Several years ago, I was asked to research a documentary film on snuff movies. Problem was that because of obscenity laws, I couldn't watch what pretended to be 'the real thing' in the U.K., so had to fly to Amsterdam, book a hotel room, go down the video shop, then double-check that room service would be left at the door.
Another time, while making a film in West Africa, the looney tunes former President of Liberia refused requests to be interviewed, telling the country's national newspaper that my camera was a laser gun fully armed for his assassination.
Both of these experiences are about nonsense behaviour and popular fiction. But they're also about the persistence and ingenuity required to promote or defeat cynicism.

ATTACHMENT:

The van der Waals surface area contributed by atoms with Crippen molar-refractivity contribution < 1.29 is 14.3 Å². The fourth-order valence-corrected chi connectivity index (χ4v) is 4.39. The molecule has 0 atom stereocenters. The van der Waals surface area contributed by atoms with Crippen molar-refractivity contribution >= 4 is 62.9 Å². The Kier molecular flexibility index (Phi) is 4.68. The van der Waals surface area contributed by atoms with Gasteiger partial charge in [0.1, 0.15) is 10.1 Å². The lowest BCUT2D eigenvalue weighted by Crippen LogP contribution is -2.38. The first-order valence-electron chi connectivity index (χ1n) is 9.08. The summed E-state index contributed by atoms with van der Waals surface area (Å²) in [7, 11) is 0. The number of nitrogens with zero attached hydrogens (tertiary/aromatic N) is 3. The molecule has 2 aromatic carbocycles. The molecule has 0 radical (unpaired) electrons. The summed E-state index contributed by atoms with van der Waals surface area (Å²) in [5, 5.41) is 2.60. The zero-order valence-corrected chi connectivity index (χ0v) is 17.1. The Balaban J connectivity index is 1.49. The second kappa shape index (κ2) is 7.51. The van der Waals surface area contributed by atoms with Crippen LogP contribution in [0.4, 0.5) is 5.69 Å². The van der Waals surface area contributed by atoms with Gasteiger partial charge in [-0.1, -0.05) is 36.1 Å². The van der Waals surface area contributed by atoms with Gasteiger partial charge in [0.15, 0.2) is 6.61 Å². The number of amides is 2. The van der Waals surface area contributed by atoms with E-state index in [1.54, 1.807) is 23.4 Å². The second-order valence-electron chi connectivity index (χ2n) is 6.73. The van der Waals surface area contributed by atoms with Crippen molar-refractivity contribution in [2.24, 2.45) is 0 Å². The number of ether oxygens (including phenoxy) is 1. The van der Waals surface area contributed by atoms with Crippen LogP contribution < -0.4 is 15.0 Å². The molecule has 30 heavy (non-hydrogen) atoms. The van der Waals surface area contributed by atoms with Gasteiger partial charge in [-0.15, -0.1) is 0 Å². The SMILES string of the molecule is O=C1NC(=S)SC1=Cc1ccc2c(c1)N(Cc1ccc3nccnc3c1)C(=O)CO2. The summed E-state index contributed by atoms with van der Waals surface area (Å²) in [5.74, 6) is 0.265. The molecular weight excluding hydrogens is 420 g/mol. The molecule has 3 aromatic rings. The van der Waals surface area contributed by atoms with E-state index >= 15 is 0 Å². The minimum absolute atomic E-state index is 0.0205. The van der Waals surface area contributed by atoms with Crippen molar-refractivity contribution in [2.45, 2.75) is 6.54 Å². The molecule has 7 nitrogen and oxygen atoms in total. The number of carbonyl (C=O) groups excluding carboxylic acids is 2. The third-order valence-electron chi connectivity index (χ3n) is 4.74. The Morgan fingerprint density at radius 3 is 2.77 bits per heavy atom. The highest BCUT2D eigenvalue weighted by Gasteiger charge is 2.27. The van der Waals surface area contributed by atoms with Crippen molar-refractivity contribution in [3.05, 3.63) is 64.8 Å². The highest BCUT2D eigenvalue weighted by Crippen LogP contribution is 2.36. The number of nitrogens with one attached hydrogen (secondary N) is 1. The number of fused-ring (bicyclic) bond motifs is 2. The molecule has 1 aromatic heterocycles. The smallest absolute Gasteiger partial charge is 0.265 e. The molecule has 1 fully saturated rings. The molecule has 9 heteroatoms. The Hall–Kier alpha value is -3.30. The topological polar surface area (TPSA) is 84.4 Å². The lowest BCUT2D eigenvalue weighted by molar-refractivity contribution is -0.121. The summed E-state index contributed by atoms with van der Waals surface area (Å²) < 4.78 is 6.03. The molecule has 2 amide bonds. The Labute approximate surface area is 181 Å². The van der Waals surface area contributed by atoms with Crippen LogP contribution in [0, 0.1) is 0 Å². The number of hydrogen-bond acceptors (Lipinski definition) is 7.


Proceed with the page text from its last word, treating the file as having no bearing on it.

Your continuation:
On 17th July 2003, Tony Blair's 'Efficiency Czar' made a presentation to the Cabinet of the U.K. Government on their progress on targets. The presentation by Michael Barber centered on ten key lessons - and is reproduced in his new memoirs.
Lesson 9 holds more than a useful thought for anyone involved in laying the cables of social, economic and cultural change. You may even think of having it sewn to the inside of your pocket.
Under the heading
Lesson 9: Extraordinary discipline and persistence are required to defeat the cynics
Barber's first bullet point:
Who explodes urban myths?